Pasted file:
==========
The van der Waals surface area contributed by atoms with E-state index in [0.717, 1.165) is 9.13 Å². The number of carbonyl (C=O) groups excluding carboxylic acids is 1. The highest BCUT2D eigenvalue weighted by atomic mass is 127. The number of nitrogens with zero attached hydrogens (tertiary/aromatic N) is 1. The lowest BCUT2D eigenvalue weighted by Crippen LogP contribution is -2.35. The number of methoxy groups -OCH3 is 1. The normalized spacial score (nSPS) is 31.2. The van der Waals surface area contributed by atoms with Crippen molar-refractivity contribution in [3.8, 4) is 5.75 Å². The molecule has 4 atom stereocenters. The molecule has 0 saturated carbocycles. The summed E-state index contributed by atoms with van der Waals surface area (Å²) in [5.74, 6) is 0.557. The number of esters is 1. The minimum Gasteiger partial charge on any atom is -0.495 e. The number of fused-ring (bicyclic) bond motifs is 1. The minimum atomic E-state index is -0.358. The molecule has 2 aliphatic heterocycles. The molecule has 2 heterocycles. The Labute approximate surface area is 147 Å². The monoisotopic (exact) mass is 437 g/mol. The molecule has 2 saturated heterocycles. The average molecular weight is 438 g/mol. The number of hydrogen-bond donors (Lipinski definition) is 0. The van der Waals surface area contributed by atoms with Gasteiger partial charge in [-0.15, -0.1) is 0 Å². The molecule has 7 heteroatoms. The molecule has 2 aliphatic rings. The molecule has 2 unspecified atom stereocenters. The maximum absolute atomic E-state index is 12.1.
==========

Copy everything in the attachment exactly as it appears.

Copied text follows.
The van der Waals surface area contributed by atoms with E-state index in [0.717, 1.165) is 9.13 Å². The number of carbonyl (C=O) groups excluding carboxylic acids is 1. The highest BCUT2D eigenvalue weighted by atomic mass is 127. The number of nitrogens with zero attached hydrogens (tertiary/aromatic N) is 1. The lowest BCUT2D eigenvalue weighted by Crippen LogP contribution is -2.35. The number of methoxy groups -OCH3 is 1. The normalized spacial score (nSPS) is 31.2. The van der Waals surface area contributed by atoms with Crippen molar-refractivity contribution in [3.8, 4) is 5.75 Å². The molecule has 4 atom stereocenters. The molecule has 0 saturated carbocycles. The summed E-state index contributed by atoms with van der Waals surface area (Å²) in [5.74, 6) is 0.557. The number of esters is 1. The minimum Gasteiger partial charge on any atom is -0.495 e. The number of fused-ring (bicyclic) bond motifs is 1. The minimum atomic E-state index is -0.358. The molecule has 2 aliphatic heterocycles. The molecule has 2 heterocycles. The Labute approximate surface area is 147 Å². The monoisotopic (exact) mass is 437 g/mol. The molecule has 2 saturated heterocycles. The average molecular weight is 438 g/mol. The number of hydrogen-bond donors (Lipinski definition) is 0. The van der Waals surface area contributed by atoms with Gasteiger partial charge in [-0.15, -0.1) is 0 Å². The molecule has 7 heteroatoms. The molecule has 2 aliphatic rings. The molecule has 2 unspecified atom stereocenters. The maximum absolute atomic E-state index is 12.1.